07/07/2008 11:00PM

An honor better late than never

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TUCSON, Ariz. - Every so often, a story comes along that transcends breed lines.

This is one of them.

Louis P. Guida is not a name known widely throughout Thoroughbred racing, although he and partners were 50 percent owners of Laurel Park 25 years ago and partners in Pimlico, selling their shares to Magna Entertainment, and he has bred runners with veterinarian Dr. Philip McCarthy.

He also owned the Philadelphia Eagles for a short while, calling his purchase of that NFL team the smartest move he ever made in sports, and selling it the dumbest.

There have not been many dumb moments in Lou Guida's lifetime, however, and a host of very smart ones.

He has owned all or part of 21 harness horses that have each won a million dollars, not bad for a kid from Jersey City who first worked shining shoes in his father's barber shop, and wound up a vice president of Merrill Lynch, the first broker ever elevated to that executive position.

Not bad either for an executive who did not earn an MBA at Harvard or a doctorate at Princeton, but instead dropped out of high school and worked days as a laborer and nights learning television repair. This was 1952, and Guida, then 19, soon opened a TV repair shop with $800 he earned working the day shift.

He soon expanded into multiple shops, and invested the profits into a state-of-the-art car wash. Both businesses flourished, and Guida sold them and founded Fidelity Finance, which ultimately employed a staff of more than 100.

He sold Fidelity in 1966, after a customer whose Cadillac was damaged when another car jumped the track at the car wash and injured Guida told him he didn't need that kind of hassle and persuaded him to sell the wash and join Merrill's Trenton office. That was 1967, and Guida began in mergers and acquisitions. In 1970, his fourth year in that job, he got a $250,000 finder's fee for his work on the $90 million merger of Caesars Palace and Lum's Restaurants, and he began looking for a tax shelter.

"I found the perfect one," he told Sports Marketing News years later. "I tried harness racing, and it was the greatest tax shelter in the world. I lost everything I owned."

But not for long. Instead of buying cheap claimers or using 90-second decisions to buy yearlings costing hundreds of thousands, Guida formed Louis P. Guida Enterprises, applied sound business practices, and interested new investors. In 1985 the operation spent almost $2 million for 21 yearlings, ranging in price from $16,000 to $275,000. One of them was Mack Lobell, who won the Hambletonian and $3.9 million, was taken to Sweden for its Elite classic, won it, and was sold on the spot for $5 million.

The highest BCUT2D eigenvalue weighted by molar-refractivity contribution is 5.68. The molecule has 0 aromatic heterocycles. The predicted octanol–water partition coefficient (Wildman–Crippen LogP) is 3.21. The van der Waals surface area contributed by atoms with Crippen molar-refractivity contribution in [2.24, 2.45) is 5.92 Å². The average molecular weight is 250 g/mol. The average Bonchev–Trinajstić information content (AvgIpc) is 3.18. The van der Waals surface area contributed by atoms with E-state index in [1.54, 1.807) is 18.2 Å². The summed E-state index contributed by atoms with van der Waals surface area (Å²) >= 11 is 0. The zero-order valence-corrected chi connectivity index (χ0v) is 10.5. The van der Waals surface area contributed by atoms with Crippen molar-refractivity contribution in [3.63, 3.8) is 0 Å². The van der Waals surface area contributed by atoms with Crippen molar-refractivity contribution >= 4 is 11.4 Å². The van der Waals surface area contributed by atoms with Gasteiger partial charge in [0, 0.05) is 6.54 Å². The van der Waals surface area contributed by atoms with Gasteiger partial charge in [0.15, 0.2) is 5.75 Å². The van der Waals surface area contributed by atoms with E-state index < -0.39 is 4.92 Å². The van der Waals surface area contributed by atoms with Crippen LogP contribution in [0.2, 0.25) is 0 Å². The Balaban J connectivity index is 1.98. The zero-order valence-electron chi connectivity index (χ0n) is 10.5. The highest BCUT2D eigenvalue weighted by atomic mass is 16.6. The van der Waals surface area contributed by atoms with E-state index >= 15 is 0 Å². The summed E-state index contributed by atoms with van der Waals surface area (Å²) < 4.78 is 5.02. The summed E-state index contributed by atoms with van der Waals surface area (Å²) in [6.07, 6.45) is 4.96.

Before that came Niatross, regarded by some as the greatest pacer in the sport's history, a winner of $2 million and one of the first of Guida's championship deals.

Twenty years ago, with his stable dominating both the trotting and pacing gait in North America, Guida owned or partnered horses that won 14 major divisional championships and most of the sport's major stakes. Guida told a reporter at the time, "Every problem is an opportunity." He saw racing's problems as simulcasting, telephone betting, and OTB, and by the end of the 1990s he had had enough. He moved his stable operation to Italy, taking an American trainer with him, and now splits his time between there and Florida.

Despite his huge success and domination, and his bringing countless new owners into the game, harness racing's highest honor, the Hall of Fame, eluded him. He won national awards from the harness tracks and harness writers, but no Hall of Fame.

Until last Sunday. There, in Goshen, N.Y., where harness racing celebrates its roots just 90 miles north of New York City, the true believers gathered, as they do each Fourth of July weekend, and finally gave Lou Guida his long due recognition.

He had said once, during the years he was passed over for the honor he deserved probably more than any man in the sport, that he would not accept it if offered.

Now, 74 years old and still recovering from an illness that almost killed him last year, a mellowed Guida decided to enjoy the roses while he can.

After racing writers who denied him the sport's highest honor all these years finally relented, it was a touching ceremony as hundreds of friends and well wishers finally acknowledged Lou Guida's immense contributions to their game. The sport of harness racing owes him much, and a meaningful part of the debt was paid last Sunday at the Harness Racing Museum, on the main street where the first road trotters raced and an historic American sport was born.